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COVID-19: Employment Law Legislative Update

By Joseph S. Brown, Esq.

In response to the impact that COVID-19 is already having in the workplace, state and federal lawmakers have proposed legislation and relaxed certain regulatory requirements to assist employers and employees during these difficult and uncertain times.

Families First Coronavirus Response

In the wee hours of Saturday, March 14, 2020, the U.S. House of Representatives passed the Families First Coronavirus Response (H.R. Bill 6201 [“the Bill”], available at https://docs.house.gov/billsthisweek/20200309/BILLS-116hr6201-SUS.pdf), sweeping legislation that will provide a myriad of emergency relief to businesses and individuals, including paid family and sick leave.  

The Bill is expected to be considered quickly by the Senate – although recent news reports suggest the Bill may remain in the House for a week to address technical changes before it’s delivered to the Senate.  Because the Bill passed with bi-partisan support (by a vote of 363-40) and President Trump has already indicated his support on Twitter, it is likely to be passed by the Senate in some form.

The Bill, in its current format, amends several key provisions of the federal Family and Medical Leave Act (“FMLA”) and also provides for up to 80 hours of paid sick leave for full-time employees. This alert briefly summarizes two key sections of this 110-page Bill that may be of interest to clients:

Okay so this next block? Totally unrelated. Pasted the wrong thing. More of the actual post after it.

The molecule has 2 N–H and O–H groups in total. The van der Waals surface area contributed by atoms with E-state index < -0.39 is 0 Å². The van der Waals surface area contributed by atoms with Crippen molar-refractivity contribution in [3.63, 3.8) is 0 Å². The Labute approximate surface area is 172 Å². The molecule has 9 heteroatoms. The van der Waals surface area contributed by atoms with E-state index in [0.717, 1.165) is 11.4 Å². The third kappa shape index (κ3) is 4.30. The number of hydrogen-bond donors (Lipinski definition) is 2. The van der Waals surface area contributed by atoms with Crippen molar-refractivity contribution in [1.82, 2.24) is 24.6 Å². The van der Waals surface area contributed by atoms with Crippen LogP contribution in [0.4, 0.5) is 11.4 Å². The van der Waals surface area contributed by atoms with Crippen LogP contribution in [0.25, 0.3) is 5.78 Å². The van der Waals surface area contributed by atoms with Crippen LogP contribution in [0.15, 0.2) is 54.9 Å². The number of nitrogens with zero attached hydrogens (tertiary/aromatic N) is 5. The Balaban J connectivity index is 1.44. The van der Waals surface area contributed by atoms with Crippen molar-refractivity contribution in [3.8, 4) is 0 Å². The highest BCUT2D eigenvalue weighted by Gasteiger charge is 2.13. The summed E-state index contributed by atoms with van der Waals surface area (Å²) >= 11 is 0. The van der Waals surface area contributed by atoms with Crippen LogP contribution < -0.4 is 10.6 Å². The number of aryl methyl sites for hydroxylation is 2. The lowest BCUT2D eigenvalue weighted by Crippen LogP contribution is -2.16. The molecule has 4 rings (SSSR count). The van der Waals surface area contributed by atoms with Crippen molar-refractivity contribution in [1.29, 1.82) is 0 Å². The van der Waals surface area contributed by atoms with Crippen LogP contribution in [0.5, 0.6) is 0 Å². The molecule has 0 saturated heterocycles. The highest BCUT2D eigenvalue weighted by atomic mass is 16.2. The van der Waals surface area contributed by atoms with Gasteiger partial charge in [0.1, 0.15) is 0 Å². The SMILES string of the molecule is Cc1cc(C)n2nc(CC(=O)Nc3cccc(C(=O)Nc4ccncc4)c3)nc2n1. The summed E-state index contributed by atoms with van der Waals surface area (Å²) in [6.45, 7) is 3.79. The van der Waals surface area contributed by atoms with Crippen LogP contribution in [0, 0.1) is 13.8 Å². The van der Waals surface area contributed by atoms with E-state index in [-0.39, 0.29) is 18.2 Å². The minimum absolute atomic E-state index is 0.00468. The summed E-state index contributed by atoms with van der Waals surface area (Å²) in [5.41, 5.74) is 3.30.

“Division C – Emergency Family and Medical Leave Expansion Act

“Division E – Emergency Paid Sick Leave Act

As to the Emergency Family and Medical Leave Expansion Act, some of the key provisions of the Bill are as follows:

  • Employee:  Amends the definition of employee to anyone who has been employed by an employer for at least 30 days.
  • Covered Employer:  Changes the definition of employer from "50 or more employees" to "fewer than 500 employees."
  • Definition of Parent: Expands the definition of parent to include foster and adoptive parents, step-parents, parents of a domestic partner, parental in-laws, guardians, and those who stood in loco parentis.
  • Reasons for Leave:
    • To adhere to a requirement or recommendation to quarantine due to exposure to or symptoms of coronavirus;
    • To care for an at-risk family member who must quarantine due to exposure to or symptoms of coronavirus; and
    • To care for a child of an employee if the child’s school or place of care has been closed, or the childcare provider is unavailable, due to coronavirus.
  • What Portion is Paid?
    • The first 14 days of emergency FMLA leave are unpaid, except when the employee elects to run accrued PTO concurrently. (Unlike other forms of FMLA leave, the employer may not require this.)
    • After two weeks, employees get paid at least two-thirds of the employee’s usual pay.